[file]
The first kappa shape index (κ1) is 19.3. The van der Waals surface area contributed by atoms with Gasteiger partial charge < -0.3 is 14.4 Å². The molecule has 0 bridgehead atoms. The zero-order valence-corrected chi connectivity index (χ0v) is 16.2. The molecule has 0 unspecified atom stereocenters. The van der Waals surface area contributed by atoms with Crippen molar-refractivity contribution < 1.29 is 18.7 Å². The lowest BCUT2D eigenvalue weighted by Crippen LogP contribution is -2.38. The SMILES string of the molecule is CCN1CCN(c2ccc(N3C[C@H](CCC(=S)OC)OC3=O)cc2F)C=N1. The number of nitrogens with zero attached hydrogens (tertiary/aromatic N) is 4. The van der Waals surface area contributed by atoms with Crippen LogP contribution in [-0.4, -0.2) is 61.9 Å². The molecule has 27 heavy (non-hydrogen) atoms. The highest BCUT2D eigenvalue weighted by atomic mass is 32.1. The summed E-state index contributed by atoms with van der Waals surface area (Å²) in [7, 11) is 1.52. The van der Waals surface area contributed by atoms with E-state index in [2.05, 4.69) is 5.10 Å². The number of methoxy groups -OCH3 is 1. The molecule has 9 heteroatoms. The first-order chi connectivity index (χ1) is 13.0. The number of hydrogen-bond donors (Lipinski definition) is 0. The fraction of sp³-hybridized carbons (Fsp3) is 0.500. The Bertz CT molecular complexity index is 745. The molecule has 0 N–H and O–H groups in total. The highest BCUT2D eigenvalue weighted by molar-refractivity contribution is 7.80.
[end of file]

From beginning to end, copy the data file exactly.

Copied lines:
The first kappa shape index (κ1) is 19.3. The van der Waals surface area contributed by atoms with Gasteiger partial charge < -0.3 is 14.4 Å². The molecule has 0 bridgehead atoms. The zero-order valence-corrected chi connectivity index (χ0v) is 16.2. The molecule has 0 unspecified atom stereocenters. The van der Waals surface area contributed by atoms with Crippen molar-refractivity contribution < 1.29 is 18.7 Å². The lowest BCUT2D eigenvalue weighted by Crippen LogP contribution is -2.38. The SMILES string of the molecule is CCN1CCN(c2ccc(N3C[C@H](CCC(=S)OC)OC3=O)cc2F)C=N1. The number of nitrogens with zero attached hydrogens (tertiary/aromatic N) is 4. The van der Waals surface area contributed by atoms with Crippen LogP contribution in [-0.4, -0.2) is 61.9 Å². The molecule has 27 heavy (non-hydrogen) atoms. The highest BCUT2D eigenvalue weighted by atomic mass is 32.1. The summed E-state index contributed by atoms with van der Waals surface area (Å²) in [7, 11) is 1.52. The van der Waals surface area contributed by atoms with E-state index in [2.05, 4.69) is 5.10 Å². The number of methoxy groups -OCH3 is 1. The molecule has 9 heteroatoms. The first-order chi connectivity index (χ1) is 13.0. The number of hydrogen-bond donors (Lipinski definition) is 0. The fraction of sp³-hybridized carbons (Fsp3) is 0.500. The Bertz CT molecular complexity index is 745. The molecule has 0 N–H and O–H groups in total. The highest BCUT2D eigenvalue weighted by molar-refractivity contribution is 7.80.